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What Every Person Should Know About War

What Every Person Should Know About War

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Acclaimed New York Times journalist and author Chris Hedges offers a critical -- and fascinating -- lesson in the dangerous realities of our age: a stark look at the effects of war on combatants. Utterly lacking in rhetoric or dogma, this manual relies instead on bare fact, frank description, and a spare question-and-answer format. Hedges allows U.S. military documentation of the brutalizing physical and psychological consequences of combat to speak for itself.

Hedges poses dozens of questions that young soldiers might ask about combat, and then answers them by quoting from medical and psychological studies.
• What are my chances of being wounded or killed if we go to war?
• What does it feel like to get shot?
• What do artillery shells do to you?
• What is the most painful way to get wounded?
• Will I be afraid?
• What could happen to me in a nuclear attack?
• What does it feel like to kill someone?
• Can I withstand torture?
• What are the long-term consequences of combat stress?
• What will happen to my body after I die?

This profound and devastating portrayal of the horrors to which we subject our armed forces stands as a ringing indictment of the glorification of war and the concealment of its barbarity.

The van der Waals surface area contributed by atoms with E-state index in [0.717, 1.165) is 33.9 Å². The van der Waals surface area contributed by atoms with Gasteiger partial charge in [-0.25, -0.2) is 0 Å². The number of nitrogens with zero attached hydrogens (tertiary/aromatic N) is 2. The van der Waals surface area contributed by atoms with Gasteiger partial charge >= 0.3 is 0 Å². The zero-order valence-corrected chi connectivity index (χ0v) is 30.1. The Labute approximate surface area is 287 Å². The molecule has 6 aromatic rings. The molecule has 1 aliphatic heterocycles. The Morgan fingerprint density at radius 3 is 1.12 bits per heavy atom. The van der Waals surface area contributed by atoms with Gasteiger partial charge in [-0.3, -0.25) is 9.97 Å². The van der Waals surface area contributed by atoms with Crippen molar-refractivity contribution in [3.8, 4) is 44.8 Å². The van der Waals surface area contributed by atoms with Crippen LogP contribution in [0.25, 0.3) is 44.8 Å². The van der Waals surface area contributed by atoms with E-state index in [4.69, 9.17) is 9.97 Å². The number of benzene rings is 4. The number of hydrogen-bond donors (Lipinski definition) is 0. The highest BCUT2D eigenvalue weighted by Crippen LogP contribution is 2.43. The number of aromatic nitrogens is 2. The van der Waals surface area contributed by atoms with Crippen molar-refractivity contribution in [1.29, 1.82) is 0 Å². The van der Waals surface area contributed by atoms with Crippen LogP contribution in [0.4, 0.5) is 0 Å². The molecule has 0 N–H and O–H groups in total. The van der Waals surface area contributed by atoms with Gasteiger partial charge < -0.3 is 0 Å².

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  • Free Press | 
  • 192 pages | 
  • ISBN 9780743255127 | 
  • June 2003
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Read an Excerpt

Chapter 1: War 101

What is a war?

War is defined as an active conflict that has claimed more than 1,000 lives.

Has the world ever been at peace?

Of the past 3,400 years, humans have been entirely at peace for 268 of them, or just 8 percent of recorded history.

How many people have died in war?

At least 108 million people were killed in wars in the twentieth century. Estimates for the total number killed in wars throughout all of human history range from 150 million to 1 billion. War has several other effects on population, including decreasing the birthrate by taking men away from... see more
Introduction

I have spent most of my adult life reporting war. By the time it was over, after nearly two decades, I had worked as a correspondent in about a dozen conflicts from Central America to Africa to the Middle East and the Balkans. I spent five years covering the insurgencies in El Salvador, Guatemala, and Nicaragua. I was there for the first Palestinian uprising, or intifada, in the West Bank and Gaza, and returned to write about the second. I reported on the civil wars in the Sudan and Yemen, the uprisings in Algeria and the Punjab, and the collapse of the communist regimes in East Germany, Czechoslovakia, and Romania. I went on... see more

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